https://newatlas.com/cern-antimatter-gravity-experiments
/57 090/
Physics tells us that a hammer and a feather, dropped
in a vacuum, will fall at the same rate - as famously
demonstrated by an Apollo 15 astronaut on the Moon.
Now, CERN scientists are preparing to put a spooky new
spin on that experiment, by dropping antimatter in a
vacuum chamber to see if gravity affects it the same
way it does matter - or if antimatter falls upwards
instead.
Reminds me of a thought experiment some friends and I had many
years ago. Its "known" that buttered bread always lands
buttered side down
Wasn't that an episode of Mythbusters? (It was. Totally
busted.)
Hence the quotes around "known".
Post by Jibini Kula Tumbili Kujisalimisha
Post by Dimensional Traveler
and a cat always lands on its feet. We
wondered if you could get anti-gravity if you strapped a piece
of buttered bread (buttered side up) to the back of a cat and
dropped it. Would it just hover above the ground spinning?
Pretty much everybody who has ever heard both myths has had the
same thought. Billions of people have had the same thought.
Billions more will.
Someday someone has got to figure out how to make it work.
I'm kind surprised Mythbusters didn't, after determining the myth
was busted. I guess they couldn't figure out how to control the
landing position of toast using explosives.
To say nothing of the effect on the cat. If they think
explosives are dangerous, they should fear the wrath of millions
of cat people.
--
Dorothy J. Heydt
Vallejo, California
djheydt at gmail dot com
www.kithrup.com/~djheydt/
Ninapenda Jibini
2018-11-06 03:22:04 UTC
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Post by Dorothy J Heydt
Post by Jibini Kula Tumbili Kujisalimisha
On 11/5/2018 10:28 AM, Jibini Kula Tumbili Kujisalimisha
Post by Jibini Kula Tumbili Kujisalimisha
Post by Dimensional Traveler
Post by Ted Nolan <tednolan>
Nobody thinks it will, but it's never been tested until
https://newatlas.com/cern-antimatter-gravity-experimen
ts /57 090/
Physics tells us that a hammer and a feather, dropped
in a vacuum, will fall at the same rate - as famously
demonstrated by an Apollo 15 astronaut on the Moon.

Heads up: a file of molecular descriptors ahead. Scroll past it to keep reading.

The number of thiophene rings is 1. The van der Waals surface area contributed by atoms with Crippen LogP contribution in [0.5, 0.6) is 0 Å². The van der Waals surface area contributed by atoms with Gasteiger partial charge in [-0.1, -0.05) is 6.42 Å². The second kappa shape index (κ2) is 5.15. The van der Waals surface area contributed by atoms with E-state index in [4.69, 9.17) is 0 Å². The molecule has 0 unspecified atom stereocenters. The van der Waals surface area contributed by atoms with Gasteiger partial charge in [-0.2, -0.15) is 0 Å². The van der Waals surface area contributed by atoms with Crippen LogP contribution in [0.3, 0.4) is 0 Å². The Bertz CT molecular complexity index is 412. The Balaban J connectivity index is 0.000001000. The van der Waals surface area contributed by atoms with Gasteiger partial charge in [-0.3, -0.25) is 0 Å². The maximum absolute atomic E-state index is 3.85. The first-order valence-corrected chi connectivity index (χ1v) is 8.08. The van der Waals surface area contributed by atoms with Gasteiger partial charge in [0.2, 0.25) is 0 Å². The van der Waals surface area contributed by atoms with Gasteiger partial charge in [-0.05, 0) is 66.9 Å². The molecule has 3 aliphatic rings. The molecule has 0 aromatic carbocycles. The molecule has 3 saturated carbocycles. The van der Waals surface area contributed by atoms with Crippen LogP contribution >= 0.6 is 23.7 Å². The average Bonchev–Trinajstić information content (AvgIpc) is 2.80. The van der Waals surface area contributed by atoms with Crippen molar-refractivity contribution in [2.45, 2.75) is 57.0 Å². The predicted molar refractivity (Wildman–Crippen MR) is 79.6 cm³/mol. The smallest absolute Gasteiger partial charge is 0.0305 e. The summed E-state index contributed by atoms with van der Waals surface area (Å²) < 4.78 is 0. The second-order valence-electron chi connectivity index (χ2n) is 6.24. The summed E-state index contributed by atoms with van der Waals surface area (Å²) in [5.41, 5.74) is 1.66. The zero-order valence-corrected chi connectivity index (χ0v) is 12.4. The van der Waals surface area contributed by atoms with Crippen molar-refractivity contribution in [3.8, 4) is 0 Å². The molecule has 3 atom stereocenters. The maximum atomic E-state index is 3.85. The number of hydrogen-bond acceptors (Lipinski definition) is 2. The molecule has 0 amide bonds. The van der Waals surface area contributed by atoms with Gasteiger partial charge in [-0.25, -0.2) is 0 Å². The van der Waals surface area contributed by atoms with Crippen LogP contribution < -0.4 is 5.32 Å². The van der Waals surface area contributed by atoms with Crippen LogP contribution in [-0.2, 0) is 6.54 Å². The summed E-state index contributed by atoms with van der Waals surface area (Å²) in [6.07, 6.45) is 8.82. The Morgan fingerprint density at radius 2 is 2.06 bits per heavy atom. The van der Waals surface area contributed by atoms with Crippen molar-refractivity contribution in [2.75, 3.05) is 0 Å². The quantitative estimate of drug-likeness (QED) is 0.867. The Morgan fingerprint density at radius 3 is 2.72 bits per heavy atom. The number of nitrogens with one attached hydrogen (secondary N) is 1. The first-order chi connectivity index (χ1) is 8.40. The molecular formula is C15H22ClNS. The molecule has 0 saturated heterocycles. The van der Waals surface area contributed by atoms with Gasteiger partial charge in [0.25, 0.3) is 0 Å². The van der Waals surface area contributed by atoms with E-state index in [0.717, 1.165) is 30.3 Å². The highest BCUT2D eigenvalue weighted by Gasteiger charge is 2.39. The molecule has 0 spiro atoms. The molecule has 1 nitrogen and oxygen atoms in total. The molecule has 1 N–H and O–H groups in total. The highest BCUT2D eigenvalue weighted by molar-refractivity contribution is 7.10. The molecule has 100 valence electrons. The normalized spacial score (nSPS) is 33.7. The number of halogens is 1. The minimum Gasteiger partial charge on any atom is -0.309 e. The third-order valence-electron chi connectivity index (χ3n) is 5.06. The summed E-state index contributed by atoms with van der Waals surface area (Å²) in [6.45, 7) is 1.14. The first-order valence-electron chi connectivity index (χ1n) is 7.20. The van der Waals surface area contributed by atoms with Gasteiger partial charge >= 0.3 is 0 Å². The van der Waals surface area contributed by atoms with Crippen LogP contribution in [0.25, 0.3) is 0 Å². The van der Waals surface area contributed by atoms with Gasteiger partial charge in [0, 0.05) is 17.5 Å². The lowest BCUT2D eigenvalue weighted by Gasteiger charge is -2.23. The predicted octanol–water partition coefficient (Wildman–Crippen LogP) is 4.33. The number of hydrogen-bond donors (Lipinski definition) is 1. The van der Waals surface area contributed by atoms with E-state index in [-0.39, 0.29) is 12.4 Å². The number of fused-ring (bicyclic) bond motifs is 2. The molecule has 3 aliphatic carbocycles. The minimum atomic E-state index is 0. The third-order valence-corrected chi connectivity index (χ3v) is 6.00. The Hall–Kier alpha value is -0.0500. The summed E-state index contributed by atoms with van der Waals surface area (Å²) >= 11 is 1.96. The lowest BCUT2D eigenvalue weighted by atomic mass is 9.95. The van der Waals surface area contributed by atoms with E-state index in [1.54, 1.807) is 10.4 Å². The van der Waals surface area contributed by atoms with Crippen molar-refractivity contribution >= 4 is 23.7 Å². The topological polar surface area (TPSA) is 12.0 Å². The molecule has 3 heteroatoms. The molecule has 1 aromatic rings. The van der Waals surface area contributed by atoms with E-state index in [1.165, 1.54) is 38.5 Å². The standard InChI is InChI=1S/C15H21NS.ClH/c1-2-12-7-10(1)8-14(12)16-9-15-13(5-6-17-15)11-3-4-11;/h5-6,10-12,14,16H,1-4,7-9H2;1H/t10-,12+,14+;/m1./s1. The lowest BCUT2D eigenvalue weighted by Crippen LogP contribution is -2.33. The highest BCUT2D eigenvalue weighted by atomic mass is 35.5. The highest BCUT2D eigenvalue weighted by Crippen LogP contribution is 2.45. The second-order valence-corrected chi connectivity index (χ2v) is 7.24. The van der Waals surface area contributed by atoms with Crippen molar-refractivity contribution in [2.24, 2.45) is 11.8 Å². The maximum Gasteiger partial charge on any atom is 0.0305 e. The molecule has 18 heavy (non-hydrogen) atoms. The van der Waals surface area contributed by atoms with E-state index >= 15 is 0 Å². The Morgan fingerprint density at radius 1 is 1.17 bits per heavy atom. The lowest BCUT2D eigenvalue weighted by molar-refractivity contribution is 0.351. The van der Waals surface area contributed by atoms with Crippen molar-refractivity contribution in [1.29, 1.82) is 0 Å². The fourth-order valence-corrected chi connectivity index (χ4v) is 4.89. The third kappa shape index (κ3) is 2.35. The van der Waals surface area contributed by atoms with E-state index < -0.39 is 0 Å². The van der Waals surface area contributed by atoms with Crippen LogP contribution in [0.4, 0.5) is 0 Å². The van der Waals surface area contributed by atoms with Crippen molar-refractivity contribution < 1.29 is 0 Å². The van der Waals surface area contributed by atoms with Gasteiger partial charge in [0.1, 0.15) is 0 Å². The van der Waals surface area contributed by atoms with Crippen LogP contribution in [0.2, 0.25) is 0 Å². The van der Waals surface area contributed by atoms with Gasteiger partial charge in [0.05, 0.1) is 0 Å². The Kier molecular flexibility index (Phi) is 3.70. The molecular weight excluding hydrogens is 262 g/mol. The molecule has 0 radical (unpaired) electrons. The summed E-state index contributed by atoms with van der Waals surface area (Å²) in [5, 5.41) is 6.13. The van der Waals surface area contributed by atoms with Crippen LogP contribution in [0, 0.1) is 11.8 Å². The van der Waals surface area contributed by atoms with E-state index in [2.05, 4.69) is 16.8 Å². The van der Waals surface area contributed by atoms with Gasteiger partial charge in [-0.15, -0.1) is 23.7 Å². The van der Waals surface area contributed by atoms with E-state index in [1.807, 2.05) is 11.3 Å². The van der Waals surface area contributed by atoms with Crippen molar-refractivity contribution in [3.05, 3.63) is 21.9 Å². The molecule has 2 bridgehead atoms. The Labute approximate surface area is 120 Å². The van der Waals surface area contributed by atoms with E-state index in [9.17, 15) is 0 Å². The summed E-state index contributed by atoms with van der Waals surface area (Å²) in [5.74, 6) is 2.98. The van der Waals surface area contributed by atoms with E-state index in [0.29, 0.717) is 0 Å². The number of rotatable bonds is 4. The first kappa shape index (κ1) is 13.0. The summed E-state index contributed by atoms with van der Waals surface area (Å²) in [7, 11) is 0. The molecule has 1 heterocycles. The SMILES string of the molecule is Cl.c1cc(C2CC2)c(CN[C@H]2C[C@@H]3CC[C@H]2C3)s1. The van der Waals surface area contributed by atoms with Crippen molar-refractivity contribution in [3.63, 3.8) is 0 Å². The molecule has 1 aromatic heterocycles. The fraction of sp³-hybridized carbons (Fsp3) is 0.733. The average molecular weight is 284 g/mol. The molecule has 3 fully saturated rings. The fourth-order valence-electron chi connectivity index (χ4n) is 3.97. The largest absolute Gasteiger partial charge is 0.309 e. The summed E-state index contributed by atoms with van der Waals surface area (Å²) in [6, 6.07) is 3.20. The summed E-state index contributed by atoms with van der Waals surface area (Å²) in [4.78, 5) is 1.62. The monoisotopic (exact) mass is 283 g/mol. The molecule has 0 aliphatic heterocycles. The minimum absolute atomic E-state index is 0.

Now, CERN scientists are preparing to put a spooky
new spin on that experiment, by dropping antimatter
in a vacuum chamber to see if gravity affects it the
same way it does matter - or if antimatter falls
upwards instead.
Reminds me of a thought experiment some friends and I had
many years ago. Its "known" that buttered bread always
lands buttered side down
Wasn't that an episode of Mythbusters? (It was. Totally
busted.)
Hence the quotes around "known".
Post by Jibini Kula Tumbili Kujisalimisha
Post by Dimensional Traveler
and a cat always lands on its feet. We
wondered if you could get anti-gravity if you strapped a
piece of buttered bread (buttered side up) to the back of a
cat and dropped it. Would it just hover above the ground
spinning?
Pretty much everybody who has ever heard both myths has had
the same thought. Billions of people have had the same
thought. Billions more will.
Someday someone has got to figure out how to make it work.
I'm kind surprised Mythbusters didn't, after determining the
myth was busted. I guess they couldn't figure out how to control
the landing position of toast using explosives.
To say nothing of the effect on the cat. If they think
explosives are dangerous, they should fear the wrath of millions
of cat people.
Couldn't have been any more frightening than when they basically
called Carlos Hathcock a liar. (I suspect Hathcock wouldn't have
given a shit if he'd still been alive, but his fans were . . .
vocal in their displeasure.) They did correct it in a later
episode, though.
--
Terry Austin

"Terry Austin: like the polio vaccine, only with more asshole."
-- David Bilek

Jesus forgives sinners, not criminals.
Dorothy J Heydt
2018-11-05 22:38:42 UTC
Reply
Permalink
Post by Jibini Kula Tumbili Kujisalimisha
Post by Dimensional Traveler
Post by Ted Nolan <tednolan>